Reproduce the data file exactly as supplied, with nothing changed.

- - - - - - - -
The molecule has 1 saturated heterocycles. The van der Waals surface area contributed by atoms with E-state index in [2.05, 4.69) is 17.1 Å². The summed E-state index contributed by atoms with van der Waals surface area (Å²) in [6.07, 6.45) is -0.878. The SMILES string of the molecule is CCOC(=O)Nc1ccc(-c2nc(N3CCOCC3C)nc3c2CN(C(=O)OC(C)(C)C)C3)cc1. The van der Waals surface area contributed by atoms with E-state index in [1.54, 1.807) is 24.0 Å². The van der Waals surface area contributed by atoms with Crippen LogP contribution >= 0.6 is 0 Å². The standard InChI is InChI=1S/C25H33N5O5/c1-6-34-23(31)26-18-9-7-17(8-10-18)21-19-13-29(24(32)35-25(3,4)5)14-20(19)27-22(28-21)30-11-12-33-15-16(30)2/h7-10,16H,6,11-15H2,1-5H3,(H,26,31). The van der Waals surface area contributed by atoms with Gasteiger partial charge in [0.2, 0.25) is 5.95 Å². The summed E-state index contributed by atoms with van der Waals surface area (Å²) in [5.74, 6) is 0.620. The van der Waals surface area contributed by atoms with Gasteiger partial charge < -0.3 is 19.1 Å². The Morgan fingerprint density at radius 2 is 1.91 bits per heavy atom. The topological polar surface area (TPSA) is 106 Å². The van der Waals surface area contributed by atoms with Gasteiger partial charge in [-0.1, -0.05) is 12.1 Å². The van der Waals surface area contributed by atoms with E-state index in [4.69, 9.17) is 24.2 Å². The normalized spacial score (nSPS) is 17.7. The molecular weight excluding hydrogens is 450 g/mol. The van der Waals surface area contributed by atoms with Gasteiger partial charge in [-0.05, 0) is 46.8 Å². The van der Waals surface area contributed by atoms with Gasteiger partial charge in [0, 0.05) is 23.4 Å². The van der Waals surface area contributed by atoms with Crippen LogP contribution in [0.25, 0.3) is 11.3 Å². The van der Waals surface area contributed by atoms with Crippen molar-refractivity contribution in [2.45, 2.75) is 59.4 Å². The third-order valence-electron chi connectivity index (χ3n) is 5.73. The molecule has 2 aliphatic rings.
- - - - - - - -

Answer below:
The molecule has 1 saturated heterocycles. The van der Waals surface area contributed by atoms with E-state index in [2.05, 4.69) is 17.1 Å². The summed E-state index contributed by atoms with van der Waals surface area (Å²) in [6.07, 6.45) is -0.878. The SMILES string of the molecule is CCOC(=O)Nc1ccc(-c2nc(N3CCOCC3C)nc3c2CN(C(=O)OC(C)(C)C)C3)cc1. The van der Waals surface area contributed by atoms with E-state index in [1.54, 1.807) is 24.0 Å². The van der Waals surface area contributed by atoms with Crippen LogP contribution >= 0.6 is 0 Å². The standard InChI is InChI=1S/C25H33N5O5/c1-6-34-23(31)26-18-9-7-17(8-10-18)21-19-13-29(24(32)35-25(3,4)5)14-20(19)27-22(28-21)30-11-12-33-15-16(30)2/h7-10,16H,6,11-15H2,1-5H3,(H,26,31). The van der Waals surface area contributed by atoms with Gasteiger partial charge in [0.2, 0.25) is 5.95 Å². The summed E-state index contributed by atoms with van der Waals surface area (Å²) in [5.74, 6) is 0.620. The van der Waals surface area contributed by atoms with Gasteiger partial charge < -0.3 is 19.1 Å². The Morgan fingerprint density at radius 2 is 1.91 bits per heavy atom. The topological polar surface area (TPSA) is 106 Å². The van der Waals surface area contributed by atoms with Gasteiger partial charge in [-0.1, -0.05) is 12.1 Å². The van der Waals surface area contributed by atoms with E-state index in [4.69, 9.17) is 24.2 Å². The normalized spacial score (nSPS) is 17.7. The molecular weight excluding hydrogens is 450 g/mol. The van der Waals surface area contributed by atoms with Gasteiger partial charge in [-0.05, 0) is 46.8 Å². The van der Waals surface area contributed by atoms with Gasteiger partial charge in [0, 0.05) is 23.4 Å². The van der Waals surface area contributed by atoms with Crippen LogP contribution in [0.25, 0.3) is 11.3 Å². The van der Waals surface area contributed by atoms with Crippen molar-refractivity contribution in [2.45, 2.75) is 59.4 Å². The third-order valence-electron chi connectivity index (χ3n) is 5.73. The molecule has 2 aliphatic rings.